Elinor Wylie: A Literary Portrait of Complexity and Contradiction


Explore the intricate life and works of Elinor Wylie, the American poet and novelist known for her eight captivating books blending history, literature, and personal introspection. Delve into her novels, including “Jennifer Lorn” and “The Orphan Angel,” and experience the refined artistry of her verse in collections like “Nets to Catch the Wind.”

elinor wylie

Elinor Wylie; American poet and novelist: b. Somerville, N.J., Sept. 7, 1885; d. New York, N.Y., Dec. 16, 1928. She was educated at the Baldwin School, Bryn Mawr, Pa., and the Holton Arms School, Washington, D.C., and in 1905 married Philip Hich-born. In 1910 she eloped with Horace Wylie, to whom she was married in 1916. The Wylies were divorced in 1923, and she then married William Rose Benêt, the poet and critic.

Elinor Wylie’s work consists in the main of eight books—four novels and four volumes of verse—in which she made wide use of the lore of history and literature. Well acquainted with Scotch, Irish, and English ballads, she liked to sing them, as well as her own verses, which she set to tunes that she made up herself. Her first novel, Jennifer Lorn (1923), was immediately recognized as possessing a rare and delicate satire, particularly of those qualities in men that make them attractive to women and at the same time objects of raillery. The Venetian Glass Nephew (1925) is a fable of the marriage of Christian art and pagan nature. The Orphan Angel (1926) relates the fantasy that the poet Percy Bysshe Shelley was rescued by an American ship instead of drowning. Shelley’s subsequent adventures on the rough American frontier give Mrs. Wylie scope for witty and sensitive analysis of both the poet and the times. In Mr. Hodge and Mr. Hazard (1928), she deals with the England that has rejected Shelley, turning her irony upon the historical roots of contemporary mores.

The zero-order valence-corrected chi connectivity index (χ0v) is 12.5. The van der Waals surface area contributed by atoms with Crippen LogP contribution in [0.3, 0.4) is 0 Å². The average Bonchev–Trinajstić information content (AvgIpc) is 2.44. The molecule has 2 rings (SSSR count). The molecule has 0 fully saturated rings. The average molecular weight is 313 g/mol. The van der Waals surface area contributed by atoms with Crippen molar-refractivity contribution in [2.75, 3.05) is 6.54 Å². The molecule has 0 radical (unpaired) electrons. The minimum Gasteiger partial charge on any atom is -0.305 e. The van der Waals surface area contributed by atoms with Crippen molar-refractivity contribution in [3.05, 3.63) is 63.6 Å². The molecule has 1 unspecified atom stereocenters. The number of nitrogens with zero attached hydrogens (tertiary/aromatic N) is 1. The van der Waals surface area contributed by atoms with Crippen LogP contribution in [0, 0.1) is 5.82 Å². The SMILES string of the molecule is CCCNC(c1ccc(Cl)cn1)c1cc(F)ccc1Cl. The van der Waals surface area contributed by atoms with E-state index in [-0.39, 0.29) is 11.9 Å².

In her verse, which includes Nets to Catch the Wind (1921), Black Armour (1923), Trivial Breath (1928), and the posthumous Angels and Earthly Creatures (1929), Elinor Wylie is an extraordinarily refined artist and shows the influence of the ballad writers, the Elizabethans, and the metaphysical poets. Perhaps her favorite subject is the reality that underlies convention. In Beauty, for example, she writes of a quality that is neither good nor wicked:


O, she is neither good nor bad,
But innocent and wild!
Enshrine her and she dies, who had
The hard heart of a child.

More specifically, she often deals with her own personality as it is, rather than as others define it; or she punctures grandiose and glib formulations.

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